I am more critical of the drop in capacity from a very short test script, batteries can run at elevated rates (otherwise they would never pass UN and IECEE tests). The fact that the vast majority did return acceptable values confirmed this matter. I would have expected ALL the batteries to return similar-ish results from this test, having a sizable chunk give back some negative capacities I was immediately thinking of the quality of these and it looked like a degradation in these batteries.
     
  8. hp1729

    Well-Known Member

    Nov 23, 2015
    1,938
    218
    What was the expiration dates on the batteries?
     
  9. hp1729

    Well-Known Member

    Nov 23, 2015
    1,938
    218
    I take it that charge / discharge cycle is what the product is built to?
     
  10. toffee_pie

    Thread Starter Active Member

    Oct 31, 2009
    162
    7
    expiry dates is interesting point. I am not sure (what that date may be)
     
    Last edited: May 18, 2016
  11. dl324

    Distinguished Member

    Mar 30, 2015
    3,217
    619
    It doesn't make sense for rechargeable batteries to have an expiration date.
     
  12. GopherT

    AAC Fanatic!

    Nov 23, 2012
    5,984
    3,725
    Why? Rechargeable batteries contain solvents to keep the electrolyte in solution (usually a cyclic carbonate - derivative of propylene carbonate).

    Polymer membranes and polymer/metal sealing surfaces of the outer packaging allow some oxygen diffusion (unavoidable - cannot be stopped, only slowed). As oxygen diffuses in to the package, the electrochemistry changes - increasing internal resistance and, causing precipitation electrolyte and surface oxidation (With oxygen) instead of no-coordinating ions. Increased internal resistance increasing self-heating on discharge/charge cycle and creates a positive feedback loop - more oxygen, more heat, less performance, shorter life.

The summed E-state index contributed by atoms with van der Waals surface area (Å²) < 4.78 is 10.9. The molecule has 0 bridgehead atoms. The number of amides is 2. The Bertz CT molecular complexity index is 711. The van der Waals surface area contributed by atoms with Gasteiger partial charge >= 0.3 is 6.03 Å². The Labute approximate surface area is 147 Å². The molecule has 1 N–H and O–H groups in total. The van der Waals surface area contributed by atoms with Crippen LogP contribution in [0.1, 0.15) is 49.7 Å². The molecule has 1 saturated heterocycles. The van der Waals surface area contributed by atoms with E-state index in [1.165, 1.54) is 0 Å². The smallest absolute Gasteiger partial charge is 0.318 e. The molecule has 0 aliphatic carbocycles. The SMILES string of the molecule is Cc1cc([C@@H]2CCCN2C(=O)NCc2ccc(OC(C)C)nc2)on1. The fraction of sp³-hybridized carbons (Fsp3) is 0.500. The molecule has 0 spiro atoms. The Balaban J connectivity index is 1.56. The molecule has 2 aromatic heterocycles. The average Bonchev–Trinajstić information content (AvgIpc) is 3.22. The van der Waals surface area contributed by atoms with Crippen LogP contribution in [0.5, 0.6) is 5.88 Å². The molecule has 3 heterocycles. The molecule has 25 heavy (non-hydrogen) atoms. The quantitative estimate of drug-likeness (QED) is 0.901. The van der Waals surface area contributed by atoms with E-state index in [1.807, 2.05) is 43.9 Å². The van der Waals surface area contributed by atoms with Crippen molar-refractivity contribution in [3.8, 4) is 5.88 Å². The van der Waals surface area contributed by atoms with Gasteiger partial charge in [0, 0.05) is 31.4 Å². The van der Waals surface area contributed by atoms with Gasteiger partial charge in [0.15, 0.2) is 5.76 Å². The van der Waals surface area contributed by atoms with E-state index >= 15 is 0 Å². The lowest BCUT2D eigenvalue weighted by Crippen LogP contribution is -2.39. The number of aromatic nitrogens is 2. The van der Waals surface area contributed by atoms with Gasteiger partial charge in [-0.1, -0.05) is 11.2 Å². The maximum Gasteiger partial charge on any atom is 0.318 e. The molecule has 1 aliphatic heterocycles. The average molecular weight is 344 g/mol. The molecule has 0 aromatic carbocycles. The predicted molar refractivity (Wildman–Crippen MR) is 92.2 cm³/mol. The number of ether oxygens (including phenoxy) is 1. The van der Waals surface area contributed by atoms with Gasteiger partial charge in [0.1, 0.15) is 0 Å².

Does it makes sense now?
     
    toffee_pie, John Berry and mcgyvr like this.
  13. dl324

    Distinguished Member

    Mar 30, 2015
    3,217
    619
    Nope. They have limited recharge cycles, but I've never seen an expiration date.
     
  14. GopherT

    AAC Fanatic!

    Nov 23, 2012
    5,984
    3,725
    Seeing an Expiration date on a lithium battery, maybe not. Best used by date on lithium battery, yes.
    Does time kill rechargeable lithium batteries, yes.

    Tesla knows this too. Tesla knows that recharge cycles only hurt lithium batteries if they exceed the temp that allows excessive oxygen permeation or damage to the electrolyte or excessive solvent venting/pressurization. Tesla batteries are carefully monitored and power is reduced (or charge rate is reduced) if batteries get too warm. Their warranty is only time based - not mileage or charge-cycle based.

    https://www.teslamotors.com/blog/infinite-mile-warranty
     
  15. toffee_pie

    Thread Starter Active Member

    Oct 31, 2009
    162
    7
    I concur, I have had 'brand name' 18650 cells lie around and was surprised to see quite a few of them 'dead' so to speak after about 9 months of inactivity, there is a chance they were at a low SoC when last used but I recently tried to do tests with them and they were not having any of it.
     
Loading...